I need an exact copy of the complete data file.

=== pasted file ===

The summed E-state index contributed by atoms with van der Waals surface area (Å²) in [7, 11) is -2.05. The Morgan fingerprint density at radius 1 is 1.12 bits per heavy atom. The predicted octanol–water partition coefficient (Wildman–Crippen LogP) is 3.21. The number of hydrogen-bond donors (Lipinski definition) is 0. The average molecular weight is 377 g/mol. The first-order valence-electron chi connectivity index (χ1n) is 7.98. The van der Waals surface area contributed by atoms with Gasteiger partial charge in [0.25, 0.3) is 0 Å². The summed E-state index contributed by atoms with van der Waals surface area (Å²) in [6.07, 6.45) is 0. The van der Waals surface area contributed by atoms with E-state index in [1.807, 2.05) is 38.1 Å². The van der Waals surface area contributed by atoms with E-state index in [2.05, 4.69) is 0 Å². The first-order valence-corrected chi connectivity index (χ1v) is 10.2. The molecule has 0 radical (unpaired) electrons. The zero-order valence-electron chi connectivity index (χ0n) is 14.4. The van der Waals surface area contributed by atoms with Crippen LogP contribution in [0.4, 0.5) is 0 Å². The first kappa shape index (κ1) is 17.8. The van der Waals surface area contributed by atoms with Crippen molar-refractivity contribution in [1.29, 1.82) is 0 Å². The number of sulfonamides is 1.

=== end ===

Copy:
The summed E-state index contributed by atoms with van der Waals surface area (Å²) in [7, 11) is -2.05. The Morgan fingerprint density at radius 1 is 1.12 bits per heavy atom. The predicted octanol–water partition coefficient (Wildman–Crippen LogP) is 3.21. The number of hydrogen-bond donors (Lipinski definition) is 0. The average molecular weight is 377 g/mol. The first-order valence-electron chi connectivity index (χ1n) is 7.98. The van der Waals surface area contributed by atoms with Gasteiger partial charge in [0.25, 0.3) is 0 Å². The summed E-state index contributed by atoms with van der Waals surface area (Å²) in [6.07, 6.45) is 0. The van der Waals surface area contributed by atoms with E-state index in [1.807, 2.05) is 38.1 Å². The van der Waals surface area contributed by atoms with E-state index in [2.05, 4.69) is 0 Å². The first-order valence-corrected chi connectivity index (χ1v) is 10.2. The molecule has 0 radical (unpaired) electrons. The zero-order valence-electron chi connectivity index (χ0n) is 14.4. The van der Waals surface area contributed by atoms with Crippen LogP contribution in [0.4, 0.5) is 0 Å². The first kappa shape index (κ1) is 17.8. The van der Waals surface area contributed by atoms with Crippen molar-refractivity contribution in [1.29, 1.82) is 0 Å². The number of sulfonamides is 1.